Joan Ruddock (Lewisham, Deptford) (Lab): My constituent, Timar Misghina, a student, said precisely the sorts of things that my hon. Friend has just quoted. Tellingly, she said that EMA not only helps with books, transport and clothing, but helps to get her through her studies with fewer worries. It is important that, when people are trying to study, they and their families are not in a state of constant worry about money.
Some 43% of students at Bexley college and 38% of students at Greenwich college-the two largest colleges serving my constituency-receive EMA, the vast majority receiving the higher rate of £30 a week. Some argue that
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this money does not have an effect, but the principal of Bexley college, Danny Ridgeway, has confirmed that, in the past two academic years, students at his college in receipt of EMA have been more likely to pass their course than their colleagues who have not received EMA support. I believe that this positive outcome is linked to the attendance requirement attached to EMA payments.
Bill Esterson (Sefton Central) (Lab): On that point, I received an e-mail from the principal of Hugh Baird college in Bootle, telling me that 84% of young people at the college currently receive EMA. She says that it is clear that the EMA has become a key part of family income and that its discontinuation is very likely to impact on the participation rate locally. In addition, a study in Merseyside colleges shows that the results of those on EMA are 7% higher than those of people who do not receive it.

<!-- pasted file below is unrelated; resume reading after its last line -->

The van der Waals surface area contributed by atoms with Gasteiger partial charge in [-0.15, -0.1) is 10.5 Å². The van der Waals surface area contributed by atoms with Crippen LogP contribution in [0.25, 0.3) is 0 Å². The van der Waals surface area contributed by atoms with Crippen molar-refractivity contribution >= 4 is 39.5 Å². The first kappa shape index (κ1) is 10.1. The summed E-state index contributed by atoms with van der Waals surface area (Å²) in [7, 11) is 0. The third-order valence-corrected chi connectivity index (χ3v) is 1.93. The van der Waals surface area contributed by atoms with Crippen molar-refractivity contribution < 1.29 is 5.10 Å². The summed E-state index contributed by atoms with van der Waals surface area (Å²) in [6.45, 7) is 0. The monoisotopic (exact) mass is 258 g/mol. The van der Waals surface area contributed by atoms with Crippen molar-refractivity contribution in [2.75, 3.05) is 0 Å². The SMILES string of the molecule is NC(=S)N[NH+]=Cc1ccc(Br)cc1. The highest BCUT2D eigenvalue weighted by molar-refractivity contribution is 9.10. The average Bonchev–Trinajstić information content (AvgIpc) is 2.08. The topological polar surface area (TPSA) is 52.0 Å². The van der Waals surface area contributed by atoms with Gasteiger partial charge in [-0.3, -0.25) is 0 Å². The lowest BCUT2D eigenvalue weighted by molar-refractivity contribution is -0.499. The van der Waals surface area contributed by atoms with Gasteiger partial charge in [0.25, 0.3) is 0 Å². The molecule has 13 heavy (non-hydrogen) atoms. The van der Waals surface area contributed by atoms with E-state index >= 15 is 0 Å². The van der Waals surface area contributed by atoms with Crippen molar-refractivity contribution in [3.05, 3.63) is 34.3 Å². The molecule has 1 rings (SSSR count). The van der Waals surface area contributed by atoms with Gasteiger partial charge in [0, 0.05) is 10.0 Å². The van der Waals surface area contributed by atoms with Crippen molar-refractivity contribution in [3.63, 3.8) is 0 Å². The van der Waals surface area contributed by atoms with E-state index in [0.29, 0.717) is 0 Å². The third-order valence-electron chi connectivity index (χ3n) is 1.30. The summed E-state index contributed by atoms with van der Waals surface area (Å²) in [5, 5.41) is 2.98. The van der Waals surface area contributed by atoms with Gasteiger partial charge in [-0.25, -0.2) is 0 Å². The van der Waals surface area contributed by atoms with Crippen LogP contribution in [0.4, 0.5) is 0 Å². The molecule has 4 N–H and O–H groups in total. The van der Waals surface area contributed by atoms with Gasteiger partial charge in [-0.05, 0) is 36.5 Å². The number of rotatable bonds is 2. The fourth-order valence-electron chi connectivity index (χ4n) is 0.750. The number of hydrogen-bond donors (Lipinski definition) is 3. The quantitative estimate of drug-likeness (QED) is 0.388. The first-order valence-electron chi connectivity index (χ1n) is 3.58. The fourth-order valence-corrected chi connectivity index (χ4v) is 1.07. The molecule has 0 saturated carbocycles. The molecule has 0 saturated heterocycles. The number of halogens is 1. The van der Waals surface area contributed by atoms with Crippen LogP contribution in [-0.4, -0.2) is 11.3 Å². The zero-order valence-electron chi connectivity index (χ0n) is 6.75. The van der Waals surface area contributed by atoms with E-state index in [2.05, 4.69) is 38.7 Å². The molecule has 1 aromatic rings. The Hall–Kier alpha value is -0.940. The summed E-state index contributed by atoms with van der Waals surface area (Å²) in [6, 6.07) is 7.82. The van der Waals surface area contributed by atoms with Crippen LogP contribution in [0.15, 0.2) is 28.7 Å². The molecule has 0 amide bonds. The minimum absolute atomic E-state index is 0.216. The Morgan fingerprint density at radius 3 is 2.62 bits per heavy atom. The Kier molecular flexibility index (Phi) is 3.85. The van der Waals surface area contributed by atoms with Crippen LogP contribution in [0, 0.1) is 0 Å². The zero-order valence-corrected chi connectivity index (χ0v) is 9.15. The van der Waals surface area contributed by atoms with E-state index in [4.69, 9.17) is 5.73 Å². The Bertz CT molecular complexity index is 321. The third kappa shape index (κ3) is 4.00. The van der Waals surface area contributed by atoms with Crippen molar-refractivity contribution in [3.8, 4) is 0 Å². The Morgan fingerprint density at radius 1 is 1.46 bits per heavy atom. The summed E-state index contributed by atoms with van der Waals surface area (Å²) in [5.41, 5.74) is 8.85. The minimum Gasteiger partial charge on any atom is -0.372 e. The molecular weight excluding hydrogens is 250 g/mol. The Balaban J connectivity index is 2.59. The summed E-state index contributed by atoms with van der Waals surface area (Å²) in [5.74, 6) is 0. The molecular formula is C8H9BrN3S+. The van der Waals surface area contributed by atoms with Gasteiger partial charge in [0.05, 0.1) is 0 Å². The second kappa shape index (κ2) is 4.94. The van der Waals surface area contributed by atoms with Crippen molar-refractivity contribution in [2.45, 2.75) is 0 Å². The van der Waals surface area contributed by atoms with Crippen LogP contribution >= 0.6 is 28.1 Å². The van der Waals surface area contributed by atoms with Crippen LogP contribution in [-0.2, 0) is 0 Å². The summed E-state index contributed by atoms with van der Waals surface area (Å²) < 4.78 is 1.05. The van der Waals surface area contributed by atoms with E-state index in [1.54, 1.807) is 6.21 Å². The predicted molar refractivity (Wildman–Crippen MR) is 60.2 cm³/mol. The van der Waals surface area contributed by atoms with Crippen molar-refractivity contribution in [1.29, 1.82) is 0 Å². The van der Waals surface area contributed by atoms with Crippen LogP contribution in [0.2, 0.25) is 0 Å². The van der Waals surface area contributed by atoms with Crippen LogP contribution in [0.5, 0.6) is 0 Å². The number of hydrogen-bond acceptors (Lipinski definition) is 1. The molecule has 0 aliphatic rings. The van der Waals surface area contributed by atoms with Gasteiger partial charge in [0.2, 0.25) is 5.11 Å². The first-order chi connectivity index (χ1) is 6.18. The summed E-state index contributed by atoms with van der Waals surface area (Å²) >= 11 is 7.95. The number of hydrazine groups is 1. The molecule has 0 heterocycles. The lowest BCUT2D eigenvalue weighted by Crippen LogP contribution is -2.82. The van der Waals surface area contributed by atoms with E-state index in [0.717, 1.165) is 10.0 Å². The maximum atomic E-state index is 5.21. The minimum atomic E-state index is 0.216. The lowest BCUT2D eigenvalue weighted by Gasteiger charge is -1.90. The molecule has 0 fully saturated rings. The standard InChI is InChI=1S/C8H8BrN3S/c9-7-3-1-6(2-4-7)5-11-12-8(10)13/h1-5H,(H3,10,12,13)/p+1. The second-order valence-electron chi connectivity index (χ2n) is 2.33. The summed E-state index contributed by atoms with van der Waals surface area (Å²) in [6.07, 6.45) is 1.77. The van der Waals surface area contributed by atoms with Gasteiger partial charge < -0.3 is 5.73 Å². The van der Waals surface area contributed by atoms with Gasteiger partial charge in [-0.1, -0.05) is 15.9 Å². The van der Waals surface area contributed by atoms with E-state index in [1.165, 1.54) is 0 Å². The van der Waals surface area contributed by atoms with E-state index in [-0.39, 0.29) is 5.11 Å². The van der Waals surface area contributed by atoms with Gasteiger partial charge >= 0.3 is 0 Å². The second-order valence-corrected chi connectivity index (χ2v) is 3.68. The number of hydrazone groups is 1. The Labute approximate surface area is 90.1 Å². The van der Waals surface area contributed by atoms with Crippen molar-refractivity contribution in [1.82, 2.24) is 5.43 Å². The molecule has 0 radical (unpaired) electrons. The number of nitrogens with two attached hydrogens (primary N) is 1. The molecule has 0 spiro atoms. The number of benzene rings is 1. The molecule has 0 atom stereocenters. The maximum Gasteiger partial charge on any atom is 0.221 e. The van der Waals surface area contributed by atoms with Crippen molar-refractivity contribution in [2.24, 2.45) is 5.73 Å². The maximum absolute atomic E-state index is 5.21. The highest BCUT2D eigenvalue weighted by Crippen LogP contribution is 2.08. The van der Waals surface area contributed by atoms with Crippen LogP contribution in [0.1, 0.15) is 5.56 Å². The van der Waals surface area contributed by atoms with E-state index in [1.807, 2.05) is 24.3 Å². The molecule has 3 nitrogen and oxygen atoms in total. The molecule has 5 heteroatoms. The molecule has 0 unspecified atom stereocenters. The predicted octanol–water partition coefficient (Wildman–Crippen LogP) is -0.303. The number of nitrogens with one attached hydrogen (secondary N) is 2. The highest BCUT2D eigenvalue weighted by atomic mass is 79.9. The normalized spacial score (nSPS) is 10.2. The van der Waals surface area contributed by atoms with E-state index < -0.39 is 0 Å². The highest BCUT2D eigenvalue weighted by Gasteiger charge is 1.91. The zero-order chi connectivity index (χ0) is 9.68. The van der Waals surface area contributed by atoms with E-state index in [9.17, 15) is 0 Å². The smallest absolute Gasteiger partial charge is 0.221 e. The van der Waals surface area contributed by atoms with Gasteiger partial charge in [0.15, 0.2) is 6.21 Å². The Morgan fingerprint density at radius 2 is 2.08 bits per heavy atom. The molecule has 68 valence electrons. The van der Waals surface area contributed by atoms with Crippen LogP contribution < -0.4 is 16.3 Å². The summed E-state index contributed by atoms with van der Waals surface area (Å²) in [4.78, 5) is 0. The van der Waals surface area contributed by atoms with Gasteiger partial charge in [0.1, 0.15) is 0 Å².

- “It is our view that the conditions that link payment to attendance and completion of work have been a motivator to help these students to success and progress”.
The Government’s current line is that many students would have stayed in education anyway and that EMA is therefore a dead-weight. When the Minister makes this point-I am sure that he will-I would be grateful if he commented on the following points. First, research underpinning the dead-weight assertion was flawed, because it was undertaken only among schools, when 69% of the recipients of EMA attend colleges not schools. Furthermore, a significant number of EMA recipients are black and ethnic minority, yet those surveyed were 91% white. If a survey is undertaken with an unrepresentative sample, I believe that the results are irrelevant to the debate.